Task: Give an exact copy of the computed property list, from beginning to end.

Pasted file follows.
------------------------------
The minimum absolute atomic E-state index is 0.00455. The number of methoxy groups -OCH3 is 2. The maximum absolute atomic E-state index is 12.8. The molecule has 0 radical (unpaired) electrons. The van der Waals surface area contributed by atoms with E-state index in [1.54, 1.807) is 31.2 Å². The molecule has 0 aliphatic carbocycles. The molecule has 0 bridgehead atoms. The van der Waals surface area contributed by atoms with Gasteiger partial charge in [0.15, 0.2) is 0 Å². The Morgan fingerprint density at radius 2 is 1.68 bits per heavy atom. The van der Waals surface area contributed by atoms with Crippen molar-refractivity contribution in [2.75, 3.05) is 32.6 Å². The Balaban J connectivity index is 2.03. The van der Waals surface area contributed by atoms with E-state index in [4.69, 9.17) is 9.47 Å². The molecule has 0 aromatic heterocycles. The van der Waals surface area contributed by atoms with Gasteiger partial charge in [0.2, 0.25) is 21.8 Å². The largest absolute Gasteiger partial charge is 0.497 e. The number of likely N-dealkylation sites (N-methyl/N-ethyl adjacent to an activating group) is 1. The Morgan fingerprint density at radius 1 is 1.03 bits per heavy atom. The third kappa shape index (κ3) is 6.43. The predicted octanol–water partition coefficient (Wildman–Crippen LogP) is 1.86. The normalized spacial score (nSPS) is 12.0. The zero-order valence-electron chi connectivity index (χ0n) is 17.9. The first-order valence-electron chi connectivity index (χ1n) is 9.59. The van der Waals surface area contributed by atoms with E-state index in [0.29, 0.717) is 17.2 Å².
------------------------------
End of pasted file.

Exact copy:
The minimum absolute atomic E-state index is 0.00455. The number of methoxy groups -OCH3 is 2. The maximum absolute atomic E-state index is 12.8. The molecule has 0 radical (unpaired) electrons. The van der Waals surface area contributed by atoms with E-state index in [1.54, 1.807) is 31.2 Å². The molecule has 0 aliphatic carbocycles. The molecule has 0 bridgehead atoms. The van der Waals surface area contributed by atoms with Gasteiger partial charge in [0.15, 0.2) is 0 Å². The Morgan fingerprint density at radius 2 is 1.68 bits per heavy atom. The van der Waals surface area contributed by atoms with Crippen molar-refractivity contribution in [2.75, 3.05) is 32.6 Å². The Balaban J connectivity index is 2.03. The van der Waals surface area contributed by atoms with E-state index in [4.69, 9.17) is 9.47 Å². The molecule has 0 aromatic heterocycles. The van der Waals surface area contributed by atoms with Gasteiger partial charge in [0.2, 0.25) is 21.8 Å². The largest absolute Gasteiger partial charge is 0.497 e. The number of likely N-dealkylation sites (N-methyl/N-ethyl adjacent to an activating group) is 1. The Morgan fingerprint density at radius 1 is 1.03 bits per heavy atom. The third kappa shape index (κ3) is 6.43. The predicted octanol–water partition coefficient (Wildman–Crippen LogP) is 1.86. The normalized spacial score (nSPS) is 12.0. The zero-order valence-electron chi connectivity index (χ0n) is 17.9. The first-order valence-electron chi connectivity index (χ1n) is 9.59. The van der Waals surface area contributed by atoms with E-state index in [0.29, 0.717) is 17.2 Å².